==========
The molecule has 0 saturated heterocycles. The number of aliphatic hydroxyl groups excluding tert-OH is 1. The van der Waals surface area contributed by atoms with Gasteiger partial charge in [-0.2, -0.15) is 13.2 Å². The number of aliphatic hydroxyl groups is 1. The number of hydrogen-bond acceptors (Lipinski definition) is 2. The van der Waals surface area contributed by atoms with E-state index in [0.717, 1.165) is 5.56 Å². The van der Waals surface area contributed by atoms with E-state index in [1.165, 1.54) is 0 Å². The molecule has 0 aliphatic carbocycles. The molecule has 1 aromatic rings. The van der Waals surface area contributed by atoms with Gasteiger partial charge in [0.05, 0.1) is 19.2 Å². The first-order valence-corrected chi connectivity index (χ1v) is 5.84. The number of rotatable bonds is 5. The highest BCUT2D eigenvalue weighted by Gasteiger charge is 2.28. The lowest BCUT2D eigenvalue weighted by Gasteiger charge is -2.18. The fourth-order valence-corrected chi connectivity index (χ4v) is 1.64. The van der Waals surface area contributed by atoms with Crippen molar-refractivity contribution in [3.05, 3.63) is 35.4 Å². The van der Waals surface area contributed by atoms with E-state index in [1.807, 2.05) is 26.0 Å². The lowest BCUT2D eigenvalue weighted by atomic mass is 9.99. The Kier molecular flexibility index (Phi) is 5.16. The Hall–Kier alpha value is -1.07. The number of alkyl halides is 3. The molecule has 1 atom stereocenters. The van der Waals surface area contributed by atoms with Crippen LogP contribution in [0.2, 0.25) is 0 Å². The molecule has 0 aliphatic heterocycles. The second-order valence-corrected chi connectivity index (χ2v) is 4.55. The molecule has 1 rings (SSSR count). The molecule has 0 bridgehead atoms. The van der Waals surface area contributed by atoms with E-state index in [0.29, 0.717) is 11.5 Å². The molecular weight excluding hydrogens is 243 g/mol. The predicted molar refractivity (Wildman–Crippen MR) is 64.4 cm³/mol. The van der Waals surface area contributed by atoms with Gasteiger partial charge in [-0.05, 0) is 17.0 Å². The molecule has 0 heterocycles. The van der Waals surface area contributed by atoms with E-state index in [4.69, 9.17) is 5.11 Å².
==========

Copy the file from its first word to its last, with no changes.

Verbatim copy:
The molecule has 0 saturated heterocycles. The number of aliphatic hydroxyl groups excluding tert-OH is 1. The van der Waals surface area contributed by atoms with Gasteiger partial charge in [-0.2, -0.15) is 13.2 Å². The number of aliphatic hydroxyl groups is 1. The number of hydrogen-bond acceptors (Lipinski definition) is 2. The van der Waals surface area contributed by atoms with E-state index in [0.717, 1.165) is 5.56 Å². The van der Waals surface area contributed by atoms with E-state index in [1.165, 1.54) is 0 Å². The molecule has 0 aliphatic carbocycles. The molecule has 1 aromatic rings. The van der Waals surface area contributed by atoms with Gasteiger partial charge in [0.05, 0.1) is 19.2 Å². The first-order valence-corrected chi connectivity index (χ1v) is 5.84. The number of rotatable bonds is 5. The highest BCUT2D eigenvalue weighted by Gasteiger charge is 2.28. The lowest BCUT2D eigenvalue weighted by Gasteiger charge is -2.18. The fourth-order valence-corrected chi connectivity index (χ4v) is 1.64. The van der Waals surface area contributed by atoms with Crippen molar-refractivity contribution in [3.05, 3.63) is 35.4 Å². The van der Waals surface area contributed by atoms with E-state index in [1.807, 2.05) is 26.0 Å². The lowest BCUT2D eigenvalue weighted by atomic mass is 9.99. The Kier molecular flexibility index (Phi) is 5.16. The Hall–Kier alpha value is -1.07. The number of alkyl halides is 3. The molecule has 1 atom stereocenters. The van der Waals surface area contributed by atoms with Crippen LogP contribution in [0.2, 0.25) is 0 Å². The molecule has 0 aliphatic heterocycles. The second-order valence-corrected chi connectivity index (χ2v) is 4.55. The molecule has 1 rings (SSSR count). The molecule has 0 bridgehead atoms. The van der Waals surface area contributed by atoms with E-state index in [0.29, 0.717) is 11.5 Å². The molecular weight excluding hydrogens is 243 g/mol. The predicted molar refractivity (Wildman–Crippen MR) is 64.4 cm³/mol. The van der Waals surface area contributed by atoms with Gasteiger partial charge in [-0.05, 0) is 17.0 Å². The molecule has 0 heterocycles. The van der Waals surface area contributed by atoms with E-state index in [4.69, 9.17) is 5.11 Å².